Five thoughts on the Ravens' 55-20 victory over the Oakland Raiders Sunday at M&T Bank Stadium:
Ravens' Perfect Scenario Unfolded
The Ravens' perfect scenario for this game was a win that generated some momentum, helping them put their recent run of unimpressive performances behind them. On a perfect mid-November afternoon, their perfect scenario unfolded. The Ravens talked a lot afterward about how their dismantling of the Raiders won't matter a week from now against the Pittsburgh Steelers, but I beg to differ. This team needed to crush someone. It needed to see that its array of offensive weapons could indeed still be effective together, and that its maligned defense could rise up. (Nice aggressive scheme from Dean Pees, by the way.) Now the Ravens will have more confidence going into Pittsburgh, while the Steelers will see on tape that Flacco can go to his tight ends as well as his wideouts, and that Jacoby Jones is another deep threat to go along with Torrey Smith, whom, ahem, they already know.
Chargers Make Playoff Picture Look Even Better
How about those … Chargers? That's probably not what most Ravens fans are saying after watching their team set a single-game scoring record in destroying the woeful Raiders. But the San Diego Chargers' loss in Tampa Bay had a big impact on the Ravens' playoff prospects. It means the Ravens now have a three-game lead on any team that could possibly catch them for a wild-card berth. Sure, they're still more interested in capturing the AFC North, but with a tough finishing stretch looming, starting with two games against the Steelers in the next three weeks, there's no telling what might happen. And the primary goal is to make the playoffs, period. Leading their bottom-line pursuers in that race by three games with seven to play, the Ravens are in excellent shape. Yes, they have confounded themselves and the fans along the way with inconsistent play at times, but the spoils of their ability to win ugly, as opposed to not winning at all, are suddenly quite evident.
The Real Home-Road Disparity
A lot of the locker room conversation centered on the Ravens' mystifying home/road disparity, i.e., how can their offense be so thunderously dominant at home after getting shut down for long stretches in the team's prior two games, both on the road? Such scrutiny is inevitable when a team continually plays so well at home and struggles on the road, but I would contend that a different kind of disparity was responsible for Sunday's big win – the Ravens gave Flacco all the time he needed to throw in this game, as opposed to the previous ones on the road. The offensive line didn't allow a sack for the second time all season, the first time being in the home win against the New England Patriots in which Flacco threw for 382 yards. He totaled 341 in a little over three quarters Sunday. "Credit the (offensive) line," running back Ray Rice said Sunday. "We compared the Raiders (beforehand) to some of the great pass rushing teams we have played. But Joe had all the time he needed."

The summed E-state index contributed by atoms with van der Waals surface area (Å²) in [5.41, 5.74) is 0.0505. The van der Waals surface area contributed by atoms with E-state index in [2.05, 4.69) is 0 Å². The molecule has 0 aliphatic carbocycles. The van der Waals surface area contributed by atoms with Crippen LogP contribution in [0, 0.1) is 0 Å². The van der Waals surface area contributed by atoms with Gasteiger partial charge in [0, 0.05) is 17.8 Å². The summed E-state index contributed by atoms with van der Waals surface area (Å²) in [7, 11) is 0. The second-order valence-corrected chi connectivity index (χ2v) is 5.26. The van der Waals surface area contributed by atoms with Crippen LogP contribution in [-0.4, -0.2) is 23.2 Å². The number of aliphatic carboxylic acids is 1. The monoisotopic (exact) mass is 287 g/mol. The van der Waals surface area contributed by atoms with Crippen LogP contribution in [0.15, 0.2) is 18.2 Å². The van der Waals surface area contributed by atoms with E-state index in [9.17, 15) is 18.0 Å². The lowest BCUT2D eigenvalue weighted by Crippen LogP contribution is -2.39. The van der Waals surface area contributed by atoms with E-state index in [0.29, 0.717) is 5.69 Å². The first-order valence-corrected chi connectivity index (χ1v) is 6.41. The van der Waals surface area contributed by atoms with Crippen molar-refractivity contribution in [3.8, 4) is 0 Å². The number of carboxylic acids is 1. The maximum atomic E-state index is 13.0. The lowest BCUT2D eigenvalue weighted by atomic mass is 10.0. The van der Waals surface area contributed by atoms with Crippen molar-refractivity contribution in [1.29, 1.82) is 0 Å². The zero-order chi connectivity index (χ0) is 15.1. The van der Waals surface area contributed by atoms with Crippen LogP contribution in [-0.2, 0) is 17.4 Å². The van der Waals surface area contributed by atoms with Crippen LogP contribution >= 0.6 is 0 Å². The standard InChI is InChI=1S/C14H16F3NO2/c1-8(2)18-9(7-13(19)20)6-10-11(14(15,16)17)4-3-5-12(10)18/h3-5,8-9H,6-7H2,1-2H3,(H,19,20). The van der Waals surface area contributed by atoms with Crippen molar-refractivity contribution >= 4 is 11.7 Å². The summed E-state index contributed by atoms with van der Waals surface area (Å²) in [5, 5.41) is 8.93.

Nothing Unsporting About Fake FG
Let's have none of this hoo-hah about the Ravens piling it on when they called for a fake field goal with a 24-point lead in the third quarter. The game was still competitive at that point. Yes, the Ravens were well ahead, but the Raiders had shown the ability to score quickly with Carson Palmer throwing deep, and with some 20 minutes left in the game at that point, a comeback, while not likely, was within the realm of possibility. (The Buffalo Bills almost overcame a 14-point deficit in the last 16 minutes Sunday in New England.) The Ravens' trick play worked perfectly, with holder Sam Koch taking the ball through a hole and into the end zone for a touchdown that effectively slammed the door on the game. There was nothing unsporting about it. The Ravens were just playing to win, which you do in the NFL, as opposed to youth-league ball.
One Of Poorest Performances Ever By Ravens' Opponent
At the risk of piling on, I have to say something about how awful the Raiders were in defeat. That was one of the poorer displays by any team that has come into M&T Bank Stadium in recent years. Let us count the ways they beat themselves. They committed 10 penalties worth 105 yards (and had several more turned down). They lost three turnovers. They self-destructed on a pair of fourth-down tries. They gave up one touchdown on a kickoff return and another on a fake field goal. They had six passes tipped at the line. And as if all that weren't damaging enough, their secondary let Baltimore's receivers roam free all day. I'm talking wide open. Ravens Head Coach John Harbaugh had said earlier in the week that there are no homecoming games in the NFL, that every opponent can beat you, which is true. (See: Ravens-Jaguars last year.) But Harbaugh could only smile and shrug when asked to defend his homecoming comment after a homecoming-style win. "I have no answer for that question," he said.